In China, a city near the Gobi Desert, the city of Dunhuang, experienced an impressive event: a wave of sand engulfed the city, blinding passers-by and causing pilots.
A common occurrence in the region, but rather rare at this time of year.
A huge wave of sand about a hundred meters high that envelops parks, homes and buildings: a city in China near the Gobi desert in the northwest has experienced a scene worthy of a disaster movie.
Known for its rich history, the city of Dunhuang, located along the ancient Silk Road in Gansu province, was engulfed Sunday by an impressive ocher-brown cloud.
"I couldn't see the sun anymore"
A resident told local media
that the sandstorm came suddenly and blanketed the city in just five or six minutes.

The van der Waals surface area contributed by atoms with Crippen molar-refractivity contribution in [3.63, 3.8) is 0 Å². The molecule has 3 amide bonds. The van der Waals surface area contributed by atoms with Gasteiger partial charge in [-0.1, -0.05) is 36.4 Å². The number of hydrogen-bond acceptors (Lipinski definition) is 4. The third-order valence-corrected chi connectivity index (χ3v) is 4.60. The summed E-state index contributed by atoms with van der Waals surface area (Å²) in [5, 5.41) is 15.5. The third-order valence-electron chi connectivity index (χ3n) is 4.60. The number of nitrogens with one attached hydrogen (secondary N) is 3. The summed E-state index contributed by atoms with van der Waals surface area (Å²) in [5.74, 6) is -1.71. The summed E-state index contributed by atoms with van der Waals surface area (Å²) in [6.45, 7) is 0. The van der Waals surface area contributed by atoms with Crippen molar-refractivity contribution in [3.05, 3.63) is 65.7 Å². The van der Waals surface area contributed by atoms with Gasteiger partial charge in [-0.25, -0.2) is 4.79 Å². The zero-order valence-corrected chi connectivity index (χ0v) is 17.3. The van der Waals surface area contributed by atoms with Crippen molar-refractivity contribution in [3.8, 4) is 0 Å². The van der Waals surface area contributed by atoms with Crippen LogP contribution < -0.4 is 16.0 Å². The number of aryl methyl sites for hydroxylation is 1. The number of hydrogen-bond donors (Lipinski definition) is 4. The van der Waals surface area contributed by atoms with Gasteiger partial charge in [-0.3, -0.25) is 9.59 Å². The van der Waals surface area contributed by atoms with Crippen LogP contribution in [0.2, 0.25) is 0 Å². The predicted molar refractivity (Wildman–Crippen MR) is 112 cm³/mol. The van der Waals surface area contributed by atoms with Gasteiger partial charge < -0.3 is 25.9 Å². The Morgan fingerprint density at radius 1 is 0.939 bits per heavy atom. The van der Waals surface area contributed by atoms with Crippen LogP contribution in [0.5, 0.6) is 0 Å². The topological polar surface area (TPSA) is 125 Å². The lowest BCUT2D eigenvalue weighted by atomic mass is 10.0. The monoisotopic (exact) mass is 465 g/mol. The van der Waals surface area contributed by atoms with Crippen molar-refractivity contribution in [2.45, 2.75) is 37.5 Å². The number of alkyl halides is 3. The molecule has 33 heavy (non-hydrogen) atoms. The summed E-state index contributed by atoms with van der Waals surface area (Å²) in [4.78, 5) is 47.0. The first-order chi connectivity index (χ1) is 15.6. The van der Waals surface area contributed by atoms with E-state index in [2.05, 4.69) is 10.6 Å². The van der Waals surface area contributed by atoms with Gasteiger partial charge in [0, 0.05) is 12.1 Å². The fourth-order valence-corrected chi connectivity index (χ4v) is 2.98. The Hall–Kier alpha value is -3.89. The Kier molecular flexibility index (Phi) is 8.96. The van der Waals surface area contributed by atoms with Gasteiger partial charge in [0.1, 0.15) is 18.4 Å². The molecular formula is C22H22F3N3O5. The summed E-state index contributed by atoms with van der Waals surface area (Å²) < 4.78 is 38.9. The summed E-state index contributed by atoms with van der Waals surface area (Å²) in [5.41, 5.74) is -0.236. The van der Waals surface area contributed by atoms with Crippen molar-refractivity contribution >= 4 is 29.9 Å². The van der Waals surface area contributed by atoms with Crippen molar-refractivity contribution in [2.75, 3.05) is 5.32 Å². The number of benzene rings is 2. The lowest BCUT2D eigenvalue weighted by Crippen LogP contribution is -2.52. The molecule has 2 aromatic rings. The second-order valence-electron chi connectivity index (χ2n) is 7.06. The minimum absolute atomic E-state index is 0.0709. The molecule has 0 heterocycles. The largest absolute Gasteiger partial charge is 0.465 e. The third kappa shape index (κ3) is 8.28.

"I could no longer see the sun," he said, pointing out that Dunhuang had not experienced such a phenomenon for several years.
"At first I was surrounded by yellow dust from the sandstorm, and then it turned red and then finally black."
Mhmm… after the flood and tornado, there was dust storm in Dunhuang, northwestern China.
Speaking of, it's been days, where's # CCP's general Secretary Xi?
Still hiding away from the disaster?
Vid @SCMPNewshttps: //t.co/XsOD6Algp7pic.twitter.com/16yMMgOr1B
- Nikki (@nikki_miumiu) July 26, 2021
Dunhuang is known for the Mogao Caves, a set of Buddhist chapels and frescoes, classified as a UNESCO World Heritage Site. Sandstorms are common in the region in the spring, but rarer in the summer, according to the
China News Service